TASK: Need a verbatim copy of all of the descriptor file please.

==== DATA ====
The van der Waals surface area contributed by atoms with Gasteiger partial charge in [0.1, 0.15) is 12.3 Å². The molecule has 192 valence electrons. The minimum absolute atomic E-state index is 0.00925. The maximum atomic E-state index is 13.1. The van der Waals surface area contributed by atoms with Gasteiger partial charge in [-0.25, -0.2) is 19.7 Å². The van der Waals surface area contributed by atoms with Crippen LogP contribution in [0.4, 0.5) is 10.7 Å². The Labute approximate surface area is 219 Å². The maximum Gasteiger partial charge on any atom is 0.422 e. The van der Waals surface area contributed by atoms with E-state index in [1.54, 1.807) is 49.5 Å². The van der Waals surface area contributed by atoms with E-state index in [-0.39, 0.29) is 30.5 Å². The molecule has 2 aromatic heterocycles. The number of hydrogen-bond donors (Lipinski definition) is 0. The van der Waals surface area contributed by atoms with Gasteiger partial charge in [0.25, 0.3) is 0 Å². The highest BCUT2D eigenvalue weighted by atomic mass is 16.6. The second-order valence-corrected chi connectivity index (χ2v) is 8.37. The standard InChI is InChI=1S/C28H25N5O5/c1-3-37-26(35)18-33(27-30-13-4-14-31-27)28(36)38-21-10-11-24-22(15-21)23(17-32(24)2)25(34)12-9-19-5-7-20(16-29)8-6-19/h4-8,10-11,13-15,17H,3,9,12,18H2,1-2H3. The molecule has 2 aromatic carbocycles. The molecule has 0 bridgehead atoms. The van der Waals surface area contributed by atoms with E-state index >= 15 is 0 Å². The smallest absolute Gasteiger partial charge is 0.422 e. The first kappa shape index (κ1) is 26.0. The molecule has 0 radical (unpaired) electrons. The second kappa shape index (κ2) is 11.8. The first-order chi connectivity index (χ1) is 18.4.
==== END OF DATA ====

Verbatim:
The van der Waals surface area contributed by atoms with Gasteiger partial charge in [0.1, 0.15) is 12.3 Å². The molecule has 192 valence electrons. The minimum absolute atomic E-state index is 0.00925. The maximum atomic E-state index is 13.1. The van der Waals surface area contributed by atoms with Gasteiger partial charge in [-0.25, -0.2) is 19.7 Å². The van der Waals surface area contributed by atoms with Crippen LogP contribution in [0.4, 0.5) is 10.7 Å². The Labute approximate surface area is 219 Å². The maximum Gasteiger partial charge on any atom is 0.422 e. The van der Waals surface area contributed by atoms with E-state index in [1.54, 1.807) is 49.5 Å². The van der Waals surface area contributed by atoms with E-state index in [-0.39, 0.29) is 30.5 Å². The molecule has 2 aromatic heterocycles. The number of hydrogen-bond donors (Lipinski definition) is 0. The van der Waals surface area contributed by atoms with Gasteiger partial charge in [0.25, 0.3) is 0 Å². The highest BCUT2D eigenvalue weighted by atomic mass is 16.6. The second-order valence-corrected chi connectivity index (χ2v) is 8.37. The standard InChI is InChI=1S/C28H25N5O5/c1-3-37-26(35)18-33(27-30-13-4-14-31-27)28(36)38-21-10-11-24-22(15-21)23(17-32(24)2)25(34)12-9-19-5-7-20(16-29)8-6-19/h4-8,10-11,13-15,17H,3,9,12,18H2,1-2H3. The molecule has 2 aromatic carbocycles. The molecule has 0 bridgehead atoms. The van der Waals surface area contributed by atoms with E-state index >= 15 is 0 Å². The smallest absolute Gasteiger partial charge is 0.422 e. The first kappa shape index (κ1) is 26.0. The molecule has 0 radical (unpaired) electrons. The second kappa shape index (κ2) is 11.8. The first-order chi connectivity index (χ1) is 18.4.